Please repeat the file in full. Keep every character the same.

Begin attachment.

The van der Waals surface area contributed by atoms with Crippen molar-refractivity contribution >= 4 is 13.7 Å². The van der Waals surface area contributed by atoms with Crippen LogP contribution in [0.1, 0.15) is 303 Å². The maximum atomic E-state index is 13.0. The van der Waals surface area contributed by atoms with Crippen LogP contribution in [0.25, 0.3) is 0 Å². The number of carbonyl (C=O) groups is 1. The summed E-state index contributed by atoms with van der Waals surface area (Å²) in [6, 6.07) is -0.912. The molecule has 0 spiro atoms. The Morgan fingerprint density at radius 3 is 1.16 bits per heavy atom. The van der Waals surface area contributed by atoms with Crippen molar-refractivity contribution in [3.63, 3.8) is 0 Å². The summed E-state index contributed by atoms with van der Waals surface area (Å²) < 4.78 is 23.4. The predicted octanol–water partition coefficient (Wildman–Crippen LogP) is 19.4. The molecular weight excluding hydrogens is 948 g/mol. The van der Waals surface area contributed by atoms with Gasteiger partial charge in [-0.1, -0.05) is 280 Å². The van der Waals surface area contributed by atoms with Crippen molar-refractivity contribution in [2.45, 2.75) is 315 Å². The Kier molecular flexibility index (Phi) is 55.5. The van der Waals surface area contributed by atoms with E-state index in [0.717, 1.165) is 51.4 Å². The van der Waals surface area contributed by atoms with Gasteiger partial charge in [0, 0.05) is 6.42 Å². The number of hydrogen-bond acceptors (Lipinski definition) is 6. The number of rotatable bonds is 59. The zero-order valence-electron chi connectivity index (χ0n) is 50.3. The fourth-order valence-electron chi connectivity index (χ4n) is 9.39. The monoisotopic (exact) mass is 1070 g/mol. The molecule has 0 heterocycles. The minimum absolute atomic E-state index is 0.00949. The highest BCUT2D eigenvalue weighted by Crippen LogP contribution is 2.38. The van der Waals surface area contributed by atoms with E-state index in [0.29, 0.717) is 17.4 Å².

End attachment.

The van der Waals surface area contributed by atoms with Crippen molar-refractivity contribution >= 4 is 13.7 Å². The van der Waals surface area contributed by atoms with Crippen LogP contribution in [0.1, 0.15) is 303 Å². The maximum atomic E-state index is 13.0. The van der Waals surface area contributed by atoms with Crippen LogP contribution in [0.25, 0.3) is 0 Å². The number of carbonyl (C=O) groups is 1. The summed E-state index contributed by atoms with van der Waals surface area (Å²) in [6, 6.07) is -0.912. The molecule has 0 spiro atoms. The Morgan fingerprint density at radius 3 is 1.16 bits per heavy atom. The van der Waals surface area contributed by atoms with Crippen molar-refractivity contribution in [3.63, 3.8) is 0 Å². The summed E-state index contributed by atoms with van der Waals surface area (Å²) < 4.78 is 23.4. The predicted octanol–water partition coefficient (Wildman–Crippen LogP) is 19.4. The molecular weight excluding hydrogens is 948 g/mol. The van der Waals surface area contributed by atoms with Gasteiger partial charge in [-0.1, -0.05) is 280 Å². The van der Waals surface area contributed by atoms with Crippen molar-refractivity contribution in [2.45, 2.75) is 315 Å². The Kier molecular flexibility index (Phi) is 55.5. The van der Waals surface area contributed by atoms with E-state index in [0.717, 1.165) is 51.4 Å². The van der Waals surface area contributed by atoms with Gasteiger partial charge in [0, 0.05) is 6.42 Å². The number of hydrogen-bond acceptors (Lipinski definition) is 6. The number of rotatable bonds is 59. The zero-order valence-electron chi connectivity index (χ0n) is 50.3. The fourth-order valence-electron chi connectivity index (χ4n) is 9.39. The monoisotopic (exact) mass is 1070 g/mol. The molecule has 0 heterocycles. The minimum absolute atomic E-state index is 0.00949. The highest BCUT2D eigenvalue weighted by Crippen LogP contribution is 2.38. The van der Waals surface area contributed by atoms with E-state index in [0.29, 0.717) is 17.4 Å².